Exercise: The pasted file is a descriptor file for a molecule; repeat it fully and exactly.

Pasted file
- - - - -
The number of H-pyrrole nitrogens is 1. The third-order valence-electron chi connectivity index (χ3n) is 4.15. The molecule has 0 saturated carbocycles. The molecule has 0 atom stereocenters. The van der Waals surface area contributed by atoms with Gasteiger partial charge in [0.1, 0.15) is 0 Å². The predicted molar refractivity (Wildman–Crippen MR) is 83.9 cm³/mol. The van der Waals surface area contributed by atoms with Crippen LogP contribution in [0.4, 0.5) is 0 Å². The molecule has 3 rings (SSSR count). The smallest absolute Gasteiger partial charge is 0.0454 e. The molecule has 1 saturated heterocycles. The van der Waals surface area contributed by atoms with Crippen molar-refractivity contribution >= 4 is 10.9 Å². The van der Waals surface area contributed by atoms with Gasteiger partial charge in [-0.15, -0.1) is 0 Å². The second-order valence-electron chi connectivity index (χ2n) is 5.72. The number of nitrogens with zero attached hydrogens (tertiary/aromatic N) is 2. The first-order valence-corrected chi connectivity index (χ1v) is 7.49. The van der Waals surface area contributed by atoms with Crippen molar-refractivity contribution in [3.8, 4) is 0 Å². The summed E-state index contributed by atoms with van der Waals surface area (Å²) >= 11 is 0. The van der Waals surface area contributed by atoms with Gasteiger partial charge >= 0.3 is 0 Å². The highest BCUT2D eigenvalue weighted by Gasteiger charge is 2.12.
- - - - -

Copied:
The number of H-pyrrole nitrogens is 1. The third-order valence-electron chi connectivity index (χ3n) is 4.15. The molecule has 0 saturated carbocycles. The molecule has 0 atom stereocenters. The van der Waals surface area contributed by atoms with Gasteiger partial charge in [0.1, 0.15) is 0 Å². The predicted molar refractivity (Wildman–Crippen MR) is 83.9 cm³/mol. The van der Waals surface area contributed by atoms with Crippen LogP contribution in [0.4, 0.5) is 0 Å². The molecule has 3 rings (SSSR count). The smallest absolute Gasteiger partial charge is 0.0454 e. The molecule has 1 saturated heterocycles. The van der Waals surface area contributed by atoms with Crippen molar-refractivity contribution >= 4 is 10.9 Å². The van der Waals surface area contributed by atoms with Gasteiger partial charge in [-0.15, -0.1) is 0 Å². The second-order valence-electron chi connectivity index (χ2n) is 5.72. The number of nitrogens with zero attached hydrogens (tertiary/aromatic N) is 2. The first-order valence-corrected chi connectivity index (χ1v) is 7.49. The van der Waals surface area contributed by atoms with Crippen molar-refractivity contribution in [3.8, 4) is 0 Å². The summed E-state index contributed by atoms with van der Waals surface area (Å²) >= 11 is 0. The van der Waals surface area contributed by atoms with Gasteiger partial charge >= 0.3 is 0 Å². The highest BCUT2D eigenvalue weighted by Gasteiger charge is 2.12.